If birth parents do not agree to adoption, there are circumstances in which the court can override their wishes. Again the detailed process will depend on which country is involved. In many cases the question of consent will be considered by the court before the child is placed for adoption. A children’s guardian (England and Wales) or a curator ad litem (Scotland) or a Guardian ad litem (Northern Ireland) will be appointed by the court to investigate and give advice to the court on the child’s best interests. In some circumstances, it will be necessary for the question of consent to be considered when the adopters actually apply for the final adoption order.
For more information see BAAF advice note on adoption.
Yes. Children should be raised knowing they were adopted. Adoptive parents should give appropriate information to the child from the time the child is little and as they grow up. BAAF's book, Talking about Adoption to your Adopted Child, and our advice note Talking about origins provides much more information.
Adopted children identify with their adopted family but also have their own identity as an adopted child. Some children may need to ask questions to understand what has happened in their life, especially if their adoption brings them into a new culture or environment. This can be the same whether the child is adopted at birth or as an older child. As adoptive parents you can positively influence how your child feels about their identity. Find out as much as you can about your child's background, or culture, and encourage them to talk openly about this part of who they are. Confusion or questions about who we are come up for most of us at some time in our lives. Appreciating your child's identity and positively tackling issues as they come up will help your child understand that they should acknowledge and be proud of who they are.
It is common for there to be an exchange of written information, perhaps once or twice a year, via the adoption agency. There will be unique arrangements for each individual child which may mean direct contact for some children with various members of their birth family, including grandparents and brothers and sisters who may be placed elsewhere. Sometimes there will also be contact with birth parents - if this is best for the child.
Most adopted children are curious about their origins, but this doesn't mean that they don't love their adoptive parents. Since 1975 adopted people in England, Wales and Northern Ireland have had the right to see their original birth certificate when they reach the age of 18 (in Scotland the age is 16 and this right has existed since legal adoption was first introduced).
Some people are satisfied with the fuller knowledge and understanding gained in this way, while others want to try to trace their birth parents or other family members. For more information, advice about searching and your feelings about this see our advice note Talking about origins or visit the Adoption Search Reunion website www.adoptionsearchreunion.org.uk.
Often people hear about the distress of children in other countries and want to offer to adopt one of them. But children's best interests are not necessarily served by being adopted away from their own countries, their culture and their extended family.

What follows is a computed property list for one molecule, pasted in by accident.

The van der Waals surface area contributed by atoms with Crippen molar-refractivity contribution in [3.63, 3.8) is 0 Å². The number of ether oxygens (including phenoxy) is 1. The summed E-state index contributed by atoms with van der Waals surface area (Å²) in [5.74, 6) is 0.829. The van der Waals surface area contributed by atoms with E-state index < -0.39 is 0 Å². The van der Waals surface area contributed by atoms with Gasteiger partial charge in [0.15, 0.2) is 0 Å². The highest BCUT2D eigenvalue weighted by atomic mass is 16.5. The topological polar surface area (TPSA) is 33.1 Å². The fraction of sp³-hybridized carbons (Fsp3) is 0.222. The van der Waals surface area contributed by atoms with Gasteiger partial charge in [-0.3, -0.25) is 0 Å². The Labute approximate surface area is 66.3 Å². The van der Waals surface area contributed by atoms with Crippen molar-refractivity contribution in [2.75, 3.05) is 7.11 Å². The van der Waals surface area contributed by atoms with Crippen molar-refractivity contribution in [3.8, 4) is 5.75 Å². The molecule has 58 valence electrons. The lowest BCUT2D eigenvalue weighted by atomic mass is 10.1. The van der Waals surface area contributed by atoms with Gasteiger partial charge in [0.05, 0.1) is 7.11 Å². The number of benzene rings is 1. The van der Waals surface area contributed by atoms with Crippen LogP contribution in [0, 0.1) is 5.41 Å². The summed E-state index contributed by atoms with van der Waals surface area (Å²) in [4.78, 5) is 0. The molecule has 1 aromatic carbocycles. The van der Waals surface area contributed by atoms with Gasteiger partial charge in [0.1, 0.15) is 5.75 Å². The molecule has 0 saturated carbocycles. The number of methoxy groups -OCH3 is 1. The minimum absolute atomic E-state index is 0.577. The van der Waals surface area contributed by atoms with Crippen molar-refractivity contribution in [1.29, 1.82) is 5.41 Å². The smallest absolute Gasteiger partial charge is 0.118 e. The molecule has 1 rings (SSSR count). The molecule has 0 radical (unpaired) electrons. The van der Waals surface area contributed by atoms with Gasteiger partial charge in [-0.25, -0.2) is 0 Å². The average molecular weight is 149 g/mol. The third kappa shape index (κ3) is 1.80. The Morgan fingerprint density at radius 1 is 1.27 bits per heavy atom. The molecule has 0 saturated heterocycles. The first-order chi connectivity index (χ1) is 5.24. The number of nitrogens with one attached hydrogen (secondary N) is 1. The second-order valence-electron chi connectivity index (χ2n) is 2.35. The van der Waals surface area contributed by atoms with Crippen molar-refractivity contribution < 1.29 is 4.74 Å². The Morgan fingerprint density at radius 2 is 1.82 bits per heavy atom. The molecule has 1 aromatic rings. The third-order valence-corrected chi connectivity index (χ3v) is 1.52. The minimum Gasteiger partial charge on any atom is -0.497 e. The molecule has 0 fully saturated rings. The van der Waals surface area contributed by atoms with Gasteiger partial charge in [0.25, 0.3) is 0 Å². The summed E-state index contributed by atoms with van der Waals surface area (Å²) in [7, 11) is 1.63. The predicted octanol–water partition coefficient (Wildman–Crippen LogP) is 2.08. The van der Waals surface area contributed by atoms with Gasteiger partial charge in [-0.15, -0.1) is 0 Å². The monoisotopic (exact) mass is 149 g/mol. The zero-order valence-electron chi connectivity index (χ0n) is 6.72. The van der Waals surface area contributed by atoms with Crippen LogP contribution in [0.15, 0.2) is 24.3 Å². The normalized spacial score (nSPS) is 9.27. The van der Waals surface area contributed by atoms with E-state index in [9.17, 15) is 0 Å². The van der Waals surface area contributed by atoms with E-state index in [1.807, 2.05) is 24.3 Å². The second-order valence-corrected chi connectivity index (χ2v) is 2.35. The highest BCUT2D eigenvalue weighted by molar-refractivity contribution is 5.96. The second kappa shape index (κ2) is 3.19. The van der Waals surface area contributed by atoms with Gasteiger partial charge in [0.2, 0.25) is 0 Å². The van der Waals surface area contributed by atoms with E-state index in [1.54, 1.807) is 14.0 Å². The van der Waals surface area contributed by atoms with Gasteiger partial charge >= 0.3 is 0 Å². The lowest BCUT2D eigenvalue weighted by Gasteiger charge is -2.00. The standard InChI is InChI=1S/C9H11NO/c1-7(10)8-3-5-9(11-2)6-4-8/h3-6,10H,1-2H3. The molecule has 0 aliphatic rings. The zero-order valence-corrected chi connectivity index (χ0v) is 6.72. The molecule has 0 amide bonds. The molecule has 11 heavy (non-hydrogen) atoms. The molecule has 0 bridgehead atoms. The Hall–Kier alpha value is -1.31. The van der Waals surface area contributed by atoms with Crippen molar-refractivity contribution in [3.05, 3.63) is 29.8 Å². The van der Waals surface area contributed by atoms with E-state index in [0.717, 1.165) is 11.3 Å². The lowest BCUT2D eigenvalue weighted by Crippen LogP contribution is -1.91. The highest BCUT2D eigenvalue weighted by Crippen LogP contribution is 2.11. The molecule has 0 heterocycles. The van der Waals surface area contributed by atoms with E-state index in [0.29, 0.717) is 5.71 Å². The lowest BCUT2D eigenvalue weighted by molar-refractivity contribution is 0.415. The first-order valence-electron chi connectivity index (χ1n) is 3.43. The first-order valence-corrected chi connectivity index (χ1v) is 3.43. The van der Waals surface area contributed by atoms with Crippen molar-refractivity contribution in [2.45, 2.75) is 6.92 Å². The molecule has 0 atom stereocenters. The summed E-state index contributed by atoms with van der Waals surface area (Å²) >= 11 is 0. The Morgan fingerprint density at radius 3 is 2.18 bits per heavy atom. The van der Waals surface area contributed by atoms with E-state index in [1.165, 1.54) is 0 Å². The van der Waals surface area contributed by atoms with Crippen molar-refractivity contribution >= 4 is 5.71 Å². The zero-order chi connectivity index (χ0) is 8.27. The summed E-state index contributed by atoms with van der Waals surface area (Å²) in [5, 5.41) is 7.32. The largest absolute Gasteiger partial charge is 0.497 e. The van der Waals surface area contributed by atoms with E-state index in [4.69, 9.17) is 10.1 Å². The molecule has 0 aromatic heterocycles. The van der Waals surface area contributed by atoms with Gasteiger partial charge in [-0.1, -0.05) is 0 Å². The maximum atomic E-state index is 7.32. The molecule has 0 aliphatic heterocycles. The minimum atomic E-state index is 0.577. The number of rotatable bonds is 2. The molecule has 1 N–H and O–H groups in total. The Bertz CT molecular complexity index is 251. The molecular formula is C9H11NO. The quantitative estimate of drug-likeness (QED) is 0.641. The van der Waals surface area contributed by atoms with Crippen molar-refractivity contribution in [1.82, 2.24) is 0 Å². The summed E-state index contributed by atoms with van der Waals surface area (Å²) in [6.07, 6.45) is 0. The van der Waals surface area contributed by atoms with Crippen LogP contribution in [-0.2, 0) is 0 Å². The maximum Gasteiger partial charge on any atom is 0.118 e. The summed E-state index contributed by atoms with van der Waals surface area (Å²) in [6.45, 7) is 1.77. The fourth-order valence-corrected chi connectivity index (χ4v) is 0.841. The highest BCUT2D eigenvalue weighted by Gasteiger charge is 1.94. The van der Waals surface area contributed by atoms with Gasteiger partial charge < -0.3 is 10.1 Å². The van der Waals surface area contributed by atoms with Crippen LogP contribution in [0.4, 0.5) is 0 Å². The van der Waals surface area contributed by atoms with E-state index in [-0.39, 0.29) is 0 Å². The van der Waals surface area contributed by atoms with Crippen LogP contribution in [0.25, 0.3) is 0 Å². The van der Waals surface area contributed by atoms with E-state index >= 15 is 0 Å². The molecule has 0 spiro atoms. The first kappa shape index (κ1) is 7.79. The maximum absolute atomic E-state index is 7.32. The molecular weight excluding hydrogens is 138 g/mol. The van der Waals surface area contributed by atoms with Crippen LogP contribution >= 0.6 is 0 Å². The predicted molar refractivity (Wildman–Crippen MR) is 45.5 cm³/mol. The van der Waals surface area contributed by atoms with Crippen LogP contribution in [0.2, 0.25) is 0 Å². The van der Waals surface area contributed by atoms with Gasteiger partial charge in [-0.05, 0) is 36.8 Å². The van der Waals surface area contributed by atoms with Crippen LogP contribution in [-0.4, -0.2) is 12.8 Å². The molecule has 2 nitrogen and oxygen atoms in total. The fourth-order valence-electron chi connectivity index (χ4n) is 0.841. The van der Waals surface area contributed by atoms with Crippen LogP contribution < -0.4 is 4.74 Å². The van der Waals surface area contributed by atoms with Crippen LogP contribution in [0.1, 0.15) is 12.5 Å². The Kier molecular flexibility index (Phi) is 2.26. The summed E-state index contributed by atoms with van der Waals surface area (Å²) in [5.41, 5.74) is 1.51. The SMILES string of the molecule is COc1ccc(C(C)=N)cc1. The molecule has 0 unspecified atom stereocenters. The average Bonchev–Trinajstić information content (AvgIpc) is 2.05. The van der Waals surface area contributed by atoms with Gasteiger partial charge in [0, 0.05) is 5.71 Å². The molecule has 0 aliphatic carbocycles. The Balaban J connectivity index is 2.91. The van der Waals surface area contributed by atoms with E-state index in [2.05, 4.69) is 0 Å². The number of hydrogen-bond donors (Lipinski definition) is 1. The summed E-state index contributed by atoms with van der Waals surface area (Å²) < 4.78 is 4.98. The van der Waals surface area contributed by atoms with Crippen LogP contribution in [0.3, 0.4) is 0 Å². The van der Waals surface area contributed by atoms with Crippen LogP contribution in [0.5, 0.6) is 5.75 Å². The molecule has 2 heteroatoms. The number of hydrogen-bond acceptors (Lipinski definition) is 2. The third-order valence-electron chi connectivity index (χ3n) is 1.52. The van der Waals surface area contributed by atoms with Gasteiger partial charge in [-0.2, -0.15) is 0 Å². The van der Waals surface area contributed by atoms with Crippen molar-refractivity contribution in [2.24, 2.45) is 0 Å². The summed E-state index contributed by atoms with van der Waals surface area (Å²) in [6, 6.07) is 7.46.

You can adopt a child from overseas if:
If you want to adopt a child from overseas, you should contact either:
The adoption process is similar to a UK adoption and will be done by a UK adoption agency that may charge a fee. BAAF's Advice Note on Intercountry Adoption, covers the procedures, legal requirements and where to obtain further information. The Intercountry Adoption Centre can also offer help and advice. Their number is 0870 5168742.
Sometimes step-parents want to adopt the children from the previous relationship of their new partner. If this happens, the child's legal links with their absent birth parent and wider family will be broken. Alternative ways of settling the child's situation may be better for some children - see BAAF's Advice Notes, on Step children and Adoption in England and Wales and Step children and Adoption in Scotland.
The Family Rights Group provides advice and support for families whose children are involved with social services. Visit www.frg.org.uk
National Parent Network is a national contact and support organisation for birth parents living with the memories and feelings surrounding the adoption of their child and you can call them on 0161 287 8737.
You also might like to order If your child is being adopted and Pregnant and thinking about adoption? from BAAF's Advice Notes series. Both of these are largely targetted at families who consent to the adoption. If you don't consent to the adoption, you should get legal advice as soon as possible.
Adoption UK was founded by adoptive parents to offer support, information, advice and encouragement to prospective and established adopters. Call the Helpline on 0844 848 7900 10am to 4pm (answerphone at other times) or visit www.adoptionuk.org.uk for more information. You can read a wide range of adoption-related features in Adoption Today magazine which comes free as part of the Adoption UK membership package.
CASA is another option. It is a group of independent Adoption Support Agencies (ASAs) who are registered under the Adoption and Children Act 2002. They provide support services to all parties affected by adoption or long-term fostering throughout the UK.
This article was kindly provided by The British Association for Adoption and Fostering